Whether you’re looking for a faster, more effective workout or just looking to shake up your routine, chances are you’ve encountered the exercise practice known as HIIT (high-intensity interval training). The concept is simple enough: short, high-intensity activity periods, followed by brief periods of low-intensity activity or rest. Several of these intervals, stacked back-to-back, form the ultra-effective workout method known as HIIT. One of the most enticing factors of HIIT-style workouts is that they pack the potential to burn more calories than traditional cardio-based workouts that are twice the length—no wonder it’s a go-to for at-home-gym-goers and personal trainers alike!
If HIIT sounds like a miracle workout, you wouldn’t be wrong. However, like anything that’s high intensity, HIIT routines take a toll on the body—and the mind—which bears the question: How often should you do HIIT workouts? More specifically: How many times a week can you do HIIT without increasing your risk of injury or counteracting its positive effects, both physically and mentally?
The answer, like so many things in fitness, is multi-pronged, but ultimately, experts suggest that you should engage in no more than a few 30–45-minute HIIT workouts each week, allowing 48 hours of rest between each workout. Remember: Approximately half of that total time will be spent on high-intensity activity, and the other half will be spent on low-intensity activity or rest. If you prefer 15-minute HIIT workouts, you could potentially work in as many as four each week.
This number is derived from a variety of factors, but perhaps most heavily stems from two widely accepted recommendations: one, that you spend only 30–40 minutes total per week with your heart rate around 85–90 percent, and two, that you allow 48 hours of rest between high-intensity workouts to optimize muscle regeneration and building.
Another factor to consider is that if you’re giving every HIIT workout all you’ve got (which you should be doing to yield maximum returns), completing a workout of the same caliber the next day shouldn’t feel feasible. If you’re wondering whether or not you’re investing enough effort during your intervals, consider that for every second of a HIIT interval, you should feel like you’re hovering at a 9 out of 10 (with 10 being the max) on a simplified effort scale.
What is HIIT?
To fully understand why HIIT is such a delicate balancing act, it’s useful to understand what HIIT is and how it impacts your body. HIIT is an exercise practice that couples maximum-effort activity with periods of idleness or low-intensity activity. The idea is to shock your body by pushing your muscles to the point of fatigue, then backing off to allow recovery time. When done right, this formula pays off, as HIIT workouts have been proven to burn more calories than traditional steady-pace cardio workouts like walking, jogging, cycling, or rowing. HIIT accelerates your heart rate and boosts your body’s ability to accommodate increased oxygen flow, thereby activating your metabolism for hours, even after your workout is done.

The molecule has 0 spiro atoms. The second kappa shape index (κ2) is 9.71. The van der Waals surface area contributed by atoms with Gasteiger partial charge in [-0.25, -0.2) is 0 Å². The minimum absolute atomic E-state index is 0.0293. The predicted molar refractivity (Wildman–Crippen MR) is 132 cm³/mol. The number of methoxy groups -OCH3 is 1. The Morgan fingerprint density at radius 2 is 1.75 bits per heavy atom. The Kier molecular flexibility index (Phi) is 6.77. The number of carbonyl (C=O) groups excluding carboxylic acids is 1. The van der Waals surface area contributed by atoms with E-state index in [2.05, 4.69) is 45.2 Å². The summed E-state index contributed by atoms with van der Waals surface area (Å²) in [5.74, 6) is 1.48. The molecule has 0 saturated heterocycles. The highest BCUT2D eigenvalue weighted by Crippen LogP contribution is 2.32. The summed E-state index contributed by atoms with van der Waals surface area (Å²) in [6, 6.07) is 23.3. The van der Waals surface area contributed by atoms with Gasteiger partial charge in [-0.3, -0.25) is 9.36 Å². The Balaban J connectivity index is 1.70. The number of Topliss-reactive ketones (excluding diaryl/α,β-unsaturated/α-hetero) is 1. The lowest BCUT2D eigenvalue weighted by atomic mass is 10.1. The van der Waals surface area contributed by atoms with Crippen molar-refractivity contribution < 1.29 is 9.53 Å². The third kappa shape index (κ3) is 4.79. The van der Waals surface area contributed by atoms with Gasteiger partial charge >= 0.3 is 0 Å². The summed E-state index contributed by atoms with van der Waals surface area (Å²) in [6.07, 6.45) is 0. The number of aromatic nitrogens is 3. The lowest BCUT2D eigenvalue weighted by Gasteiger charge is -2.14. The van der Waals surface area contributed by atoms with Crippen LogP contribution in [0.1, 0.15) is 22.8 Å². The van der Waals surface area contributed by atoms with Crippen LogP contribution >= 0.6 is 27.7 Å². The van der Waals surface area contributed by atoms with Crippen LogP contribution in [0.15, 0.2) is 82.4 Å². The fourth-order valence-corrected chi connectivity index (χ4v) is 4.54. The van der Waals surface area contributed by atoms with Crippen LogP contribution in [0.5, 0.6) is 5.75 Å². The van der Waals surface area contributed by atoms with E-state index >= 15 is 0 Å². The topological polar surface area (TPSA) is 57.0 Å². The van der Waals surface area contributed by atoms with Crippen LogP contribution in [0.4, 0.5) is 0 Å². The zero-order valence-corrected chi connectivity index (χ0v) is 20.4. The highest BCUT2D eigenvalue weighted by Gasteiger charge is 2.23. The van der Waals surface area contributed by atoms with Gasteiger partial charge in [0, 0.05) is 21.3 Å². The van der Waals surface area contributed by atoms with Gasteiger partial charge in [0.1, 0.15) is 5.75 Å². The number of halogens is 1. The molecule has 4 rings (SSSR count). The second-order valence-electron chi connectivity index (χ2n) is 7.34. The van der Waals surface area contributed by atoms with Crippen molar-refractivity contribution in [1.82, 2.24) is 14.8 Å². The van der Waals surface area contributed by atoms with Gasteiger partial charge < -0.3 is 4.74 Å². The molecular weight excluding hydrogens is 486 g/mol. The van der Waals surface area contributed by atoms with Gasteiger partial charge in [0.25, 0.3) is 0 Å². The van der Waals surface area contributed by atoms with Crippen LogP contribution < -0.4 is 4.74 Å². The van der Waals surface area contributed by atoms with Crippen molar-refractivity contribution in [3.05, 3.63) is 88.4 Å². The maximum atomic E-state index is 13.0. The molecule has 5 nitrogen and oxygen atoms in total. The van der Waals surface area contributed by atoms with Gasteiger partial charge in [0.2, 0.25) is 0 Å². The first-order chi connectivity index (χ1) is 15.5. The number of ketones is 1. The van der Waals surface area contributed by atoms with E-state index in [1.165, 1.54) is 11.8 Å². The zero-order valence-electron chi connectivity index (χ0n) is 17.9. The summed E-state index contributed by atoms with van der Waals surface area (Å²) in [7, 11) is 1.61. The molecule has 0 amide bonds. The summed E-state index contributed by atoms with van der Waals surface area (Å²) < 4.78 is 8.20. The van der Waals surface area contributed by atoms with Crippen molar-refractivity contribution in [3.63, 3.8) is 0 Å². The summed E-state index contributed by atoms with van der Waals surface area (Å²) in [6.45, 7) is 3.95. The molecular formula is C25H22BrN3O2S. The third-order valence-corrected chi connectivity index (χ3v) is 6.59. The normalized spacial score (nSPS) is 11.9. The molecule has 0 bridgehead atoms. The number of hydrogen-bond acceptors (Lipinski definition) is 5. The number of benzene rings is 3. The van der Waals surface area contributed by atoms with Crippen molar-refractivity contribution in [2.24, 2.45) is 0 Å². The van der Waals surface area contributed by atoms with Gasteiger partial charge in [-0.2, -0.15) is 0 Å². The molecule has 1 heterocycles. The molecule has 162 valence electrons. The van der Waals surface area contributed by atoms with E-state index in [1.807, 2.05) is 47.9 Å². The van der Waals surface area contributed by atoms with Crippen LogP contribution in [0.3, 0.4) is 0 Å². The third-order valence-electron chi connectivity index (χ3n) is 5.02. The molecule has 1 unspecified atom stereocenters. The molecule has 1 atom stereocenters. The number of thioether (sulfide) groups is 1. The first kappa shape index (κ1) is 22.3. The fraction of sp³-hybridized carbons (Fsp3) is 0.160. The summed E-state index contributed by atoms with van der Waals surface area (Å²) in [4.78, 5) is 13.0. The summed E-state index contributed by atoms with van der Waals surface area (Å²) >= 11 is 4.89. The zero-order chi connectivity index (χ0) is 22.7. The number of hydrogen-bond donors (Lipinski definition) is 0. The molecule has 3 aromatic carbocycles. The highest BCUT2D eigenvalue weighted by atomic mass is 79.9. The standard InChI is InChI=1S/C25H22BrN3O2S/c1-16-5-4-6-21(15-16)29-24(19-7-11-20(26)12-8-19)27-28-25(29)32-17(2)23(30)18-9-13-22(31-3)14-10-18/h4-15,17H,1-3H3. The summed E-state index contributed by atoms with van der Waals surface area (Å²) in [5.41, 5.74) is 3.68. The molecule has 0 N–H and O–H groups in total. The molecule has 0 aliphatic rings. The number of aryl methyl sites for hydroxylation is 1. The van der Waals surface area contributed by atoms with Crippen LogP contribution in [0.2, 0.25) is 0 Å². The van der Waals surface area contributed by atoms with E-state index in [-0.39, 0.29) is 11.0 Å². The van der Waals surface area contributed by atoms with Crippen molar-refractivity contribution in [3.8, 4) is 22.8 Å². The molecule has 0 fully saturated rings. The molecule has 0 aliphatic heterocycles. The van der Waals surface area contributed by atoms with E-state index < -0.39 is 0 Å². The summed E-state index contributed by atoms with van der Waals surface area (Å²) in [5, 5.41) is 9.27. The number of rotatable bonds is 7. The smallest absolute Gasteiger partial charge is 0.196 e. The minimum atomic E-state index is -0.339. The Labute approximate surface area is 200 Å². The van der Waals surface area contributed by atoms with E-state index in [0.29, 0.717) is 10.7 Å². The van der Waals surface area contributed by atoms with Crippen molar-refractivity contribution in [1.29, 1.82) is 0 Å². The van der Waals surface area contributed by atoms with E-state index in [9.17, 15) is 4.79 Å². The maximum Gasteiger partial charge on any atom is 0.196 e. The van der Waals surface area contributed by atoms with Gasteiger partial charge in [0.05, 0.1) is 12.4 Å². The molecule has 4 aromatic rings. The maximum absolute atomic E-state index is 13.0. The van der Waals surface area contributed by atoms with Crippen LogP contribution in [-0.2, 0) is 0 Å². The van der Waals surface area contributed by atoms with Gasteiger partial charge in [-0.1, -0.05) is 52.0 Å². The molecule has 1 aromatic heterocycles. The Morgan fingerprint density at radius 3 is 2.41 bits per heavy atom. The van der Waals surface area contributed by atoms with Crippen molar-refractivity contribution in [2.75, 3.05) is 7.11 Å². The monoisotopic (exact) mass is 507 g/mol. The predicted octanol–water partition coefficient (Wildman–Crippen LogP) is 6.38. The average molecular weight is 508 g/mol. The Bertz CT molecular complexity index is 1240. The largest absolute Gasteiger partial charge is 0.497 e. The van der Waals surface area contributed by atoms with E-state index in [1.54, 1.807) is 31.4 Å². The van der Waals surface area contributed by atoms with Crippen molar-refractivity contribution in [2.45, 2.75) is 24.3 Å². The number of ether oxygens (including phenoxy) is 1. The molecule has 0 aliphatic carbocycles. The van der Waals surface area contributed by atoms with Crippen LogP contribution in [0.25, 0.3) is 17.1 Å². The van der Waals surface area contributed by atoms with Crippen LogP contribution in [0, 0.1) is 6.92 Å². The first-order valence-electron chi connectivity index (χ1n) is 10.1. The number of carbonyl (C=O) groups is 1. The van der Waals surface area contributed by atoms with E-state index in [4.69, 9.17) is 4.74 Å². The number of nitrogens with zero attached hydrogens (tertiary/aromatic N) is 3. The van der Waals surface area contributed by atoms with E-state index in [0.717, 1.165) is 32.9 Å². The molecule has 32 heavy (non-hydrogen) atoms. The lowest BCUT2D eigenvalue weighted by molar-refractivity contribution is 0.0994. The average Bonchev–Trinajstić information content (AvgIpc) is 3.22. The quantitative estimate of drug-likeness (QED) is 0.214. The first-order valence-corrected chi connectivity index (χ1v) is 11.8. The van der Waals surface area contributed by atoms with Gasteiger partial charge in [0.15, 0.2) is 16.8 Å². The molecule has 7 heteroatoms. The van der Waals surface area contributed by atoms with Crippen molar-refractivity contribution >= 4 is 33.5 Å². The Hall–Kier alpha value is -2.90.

Why do people love HIIT?
Aside from the obvious—people love any workout that packs in maximum-calorie burn—HIIT endears itself to anyone looking for a workout that’s time-efficient. Those who aim to pull off four to six workouts a week, but don’t have the time to squeeze in an hour-long cycle session every day, can often come up with a few spare minutes to accomplish a 15-minute HIIT workout.
In addition to being time-efficient, HIIT workouts are perfect for those who don’t have a dedicated home gym or own at-home fitness equipment. The fact that HIIT workouts can easily be integrated equipment-free makes it one of the most versatile forms of exercise.
Lastly, HIIT packs a bonus that might be of little importance to those beyond top-tier athletes, but it’s actually pretty compelling when you think about it: HIIT allows you to engage in exercises that you likely couldn’t do continuously for 10 or 15 minutes—such as sprinting—by breaking them down into conquerable modules. When put together, these modules allow you to reap the benefits of a 10- or 15-minute sprint without ever having to attempt one.
Why does HIIT burn more calories than a normal workout?
While the scenario above might make it clear why a HIIT workout burns more calories than a run-of-the-mill workout, there’s also something known as the “afterburn” that aids calorie loss even after your HIIT workout has ended. Officially known as EPOC, or excess post-exercise oxygen consumption, the afterburn is the result of the body converting more oxygen to fuel at a higher metabolic rate in order to replenish your body from the breakdown that’s generated by HIIT. The amount of time in which you’ll continue to burn calories post-workout can vary, but generally, if you’re going full-throttle in every HIIT workout, EPOC can last for 24–48 hours.
Given the 48-hour benchmark, it’s easy to see why experts and personal trainers don’t endorse more than one HIIT workout every two days. Even without a workout, you’re reaping the benefits of EPOC on a daily basis without needing to induce wear and tear on your joints.
As for how many calories EPOC burns, it’s admittedly a bit of a guessing game, as everyone is different. Generally, EPOC burns between 6–15% of the total calories burned during a workout. If you knock out a 180-calorie workout, you will burn an extra 11–27 calories in the following days. While that’s not exactly a bootcamp-level calorie burn, consider the fact that it can be supplemented with a lower-impact workout to get you into your daily burn goal range.
Why is too much HIIT bad for you?
Just as you’re more likely to make a mistake when you’re working on no sleep, you’re more likely to strike an injury when you’re teetering at the brink of exhaustion. For this reason, it’s wise not to overindulge in HIIT. As mentioned before, the effectiveness of HIIT workouts primarily relies on you giving maximal effort to each and every interval, coupled with adequate rest.
This same “less-is-more” mentality shouldn’t only apply to your in-workout efforts but also to how frequently you do your workouts. When you don’t give your muscle tissue enough time to repair and grow, you increase your risk of pulls, sprains, or tears.